► 2015 Fiat 500 gets a mild facelift on the outside
► New tech, detail changes and better refinement inside
► Best-selling 1.2-litre petrol tested in Lounge specification
Let’s face it: unless it’s got an Abarth badge on the back, the Fiat 500 isn’t exactly the most masculine city car on the market. And if there’s one thing this 2015 facelift proves, it’s that Fiat knows its audience.
Take the revised colour palette, for example – our 1.2-litre test car was finished in a kind of ripe salmon (officially: Glam Coral) and decorated with diamond pattern stickers reminiscent of an argyle sweater (an optional ‘Second Skin’ called Scottie). It was a job to get anyone in our predominantly male office to drive it.
As such, the 500, with its well-played retro shtick, is an easy car to dismiss as style over substance. But aside from a minor bit of exterior visual tweakery, the updates for this ‘new’ version are concerned with enhancing the user experience via additional technology, refinement and basic functionality. And by and large, they actually work.
Has the Fiat 500 been facelifted? I can’t tell…
Fiat hasn’t been heavy handed here, but why mess with such a successful formula?
Biggest tell at the front is the new – slightly aftermarket looking? – LED daytime running light arrangement, but the headlights, the grilles and chrome work have been changed as well. More obvious are the taillights: they’ve got a body-coloured panel in the centre now. Fiat calls them ‘empty’ light clusters. Terrible name, but neat in the metal.
What’s the new Fiat 500 1.2 like to drive?
The 1.2-litre four-cylinder petrol carries over as was – with 68bhp it’s the entry-level unit, but it’s also the one most people buy. The TwinAir two-cylinder alternatives offer more power and greater on-paper economy, but often prove breathless and thirsty in practice; look out for our separate review. An ‘Eco’ variant of the 1.2 and a revised 1.3 MultiJet II diesel join the range later.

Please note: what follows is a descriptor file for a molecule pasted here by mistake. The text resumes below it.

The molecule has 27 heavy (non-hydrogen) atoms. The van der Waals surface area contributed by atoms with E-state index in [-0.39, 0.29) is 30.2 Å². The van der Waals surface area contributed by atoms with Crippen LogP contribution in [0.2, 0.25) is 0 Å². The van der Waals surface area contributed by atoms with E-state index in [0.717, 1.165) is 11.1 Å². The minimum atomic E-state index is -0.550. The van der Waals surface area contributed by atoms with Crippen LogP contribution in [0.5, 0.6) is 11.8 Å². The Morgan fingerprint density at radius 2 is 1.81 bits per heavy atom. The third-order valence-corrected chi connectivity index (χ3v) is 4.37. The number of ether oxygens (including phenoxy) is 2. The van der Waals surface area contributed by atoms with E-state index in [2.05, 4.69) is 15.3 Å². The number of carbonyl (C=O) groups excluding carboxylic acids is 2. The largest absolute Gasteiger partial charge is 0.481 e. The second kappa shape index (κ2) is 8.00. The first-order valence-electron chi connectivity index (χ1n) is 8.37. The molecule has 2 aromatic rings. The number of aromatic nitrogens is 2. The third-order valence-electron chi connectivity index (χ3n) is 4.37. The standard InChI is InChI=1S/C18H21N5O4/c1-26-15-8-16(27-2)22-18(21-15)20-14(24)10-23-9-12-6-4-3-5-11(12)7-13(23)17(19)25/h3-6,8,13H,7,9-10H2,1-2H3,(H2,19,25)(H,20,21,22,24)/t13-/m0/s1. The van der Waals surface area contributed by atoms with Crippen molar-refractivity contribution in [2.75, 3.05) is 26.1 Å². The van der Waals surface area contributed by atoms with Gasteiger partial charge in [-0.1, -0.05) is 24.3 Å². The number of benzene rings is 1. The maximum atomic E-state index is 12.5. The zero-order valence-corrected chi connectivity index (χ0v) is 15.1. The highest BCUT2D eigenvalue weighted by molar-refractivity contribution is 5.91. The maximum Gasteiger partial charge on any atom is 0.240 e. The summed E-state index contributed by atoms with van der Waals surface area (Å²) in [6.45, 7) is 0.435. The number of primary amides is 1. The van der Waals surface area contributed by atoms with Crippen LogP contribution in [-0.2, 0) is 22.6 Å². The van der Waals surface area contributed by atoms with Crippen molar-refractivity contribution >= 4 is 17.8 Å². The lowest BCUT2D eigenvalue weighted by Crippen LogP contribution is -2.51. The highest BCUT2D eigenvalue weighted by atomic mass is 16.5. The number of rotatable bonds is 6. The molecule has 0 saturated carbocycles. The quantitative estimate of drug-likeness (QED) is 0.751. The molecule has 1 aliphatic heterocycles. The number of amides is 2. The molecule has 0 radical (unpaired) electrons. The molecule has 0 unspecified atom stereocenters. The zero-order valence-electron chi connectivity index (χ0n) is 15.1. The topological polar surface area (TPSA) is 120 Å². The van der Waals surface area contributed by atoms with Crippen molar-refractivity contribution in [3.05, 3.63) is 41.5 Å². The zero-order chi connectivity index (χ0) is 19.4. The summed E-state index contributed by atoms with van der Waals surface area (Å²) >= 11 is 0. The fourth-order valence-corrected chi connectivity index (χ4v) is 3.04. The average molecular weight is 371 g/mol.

Combined with the standard five-speed manual gearbox, the 1.2 is willing and – within the limitations of this class – in most cases able. Sure you’ll need to gun it to safely merge from a slip road, but throttle response is keen enough at urban speeds, and Fiat clearly has crammed in some additional sound deadening as part of the overhaul. Noticeably quieter, you’ll need to raise your voice less to carry on the chat on the motorway.
Fiat has made no particular reference to improving the 500’s chassis over revisions already carried out in 2014, but the suspension feels a touch better than it did originally, dealing with speed bumps and expansion joints with slightly more finesse. With such a short wheelbase it’s never going to iron out lumpy surfaces completely, but it is less skittish and won’t wear you out quite so much on longer journeys.
What about this extra tech – does the new Fiat 500 have a massively different interior?
Massively different? No – the basic architecture, with its body-coloured dash panel and heavily hooded gauge pod, carries straight over. As previously, we also found ourselves reaching for some seat-height adjustment immediately, only to discover we couldn’t go any lower; the driving position retains the loftiness of a barstool. The impression of increased visibility this height instils is something many actual buyers like about the 500, as it adds a sense of security to something otherwise so diminutive. Supposedly the front seats are now more ergonomic; we couldn’t really tell.
However, it’s hard to miss the new ‘uConnect’ infotainment system, which replaces the old-school matrix display CD-radio and features a touchscreen when you opt for Lounge specification. With this and the optional TFT instrument cluster to replace the analogue dials, the 500 trades away a little more retro charm in favour of greater functionality; combined they instantly serve to make it feel more up to date. You can even add sat-nav and DAB – though the latter’s reception was amongst the worst we’ve recently experienced.
Less obvious but still welcome are the interior detail changes. The front cupholders clasp a 500ml bottle of water much more tightly – no longer will an abrupt direction change send your post-gym beverage flying into a footwell – while the repositioned aux-in and USB sockets now not only feel like far less of an afterthought, they’re also illuminated. A minor point, until you go to charge your phone in the winter dark.
Other mods along similar lines include the less flimsy electric window switches and the redesigned audio controls on the steering wheel, which make it much easier to be sure you’re about to adjust the volume without looking.
It’s hardly going to give the VW Up a hard time amongst the most rational buyers, but Fiat has successfully enhanced the 500 without ruining its underlying appeal. The updates are small but should prove instantly noticeable to existing owners considering an upgrade, and help give what is now a rather elderly model in the grand scheme of things a fresh shot of showroom sparkle. It remains a really quite likeable piece of product design, and very fit for its purpose. If that also means it isn’t for the likes of us then so be it – no doubt there are still plenty of willing fashionistas ready to keep Fiat in fancy sweaters.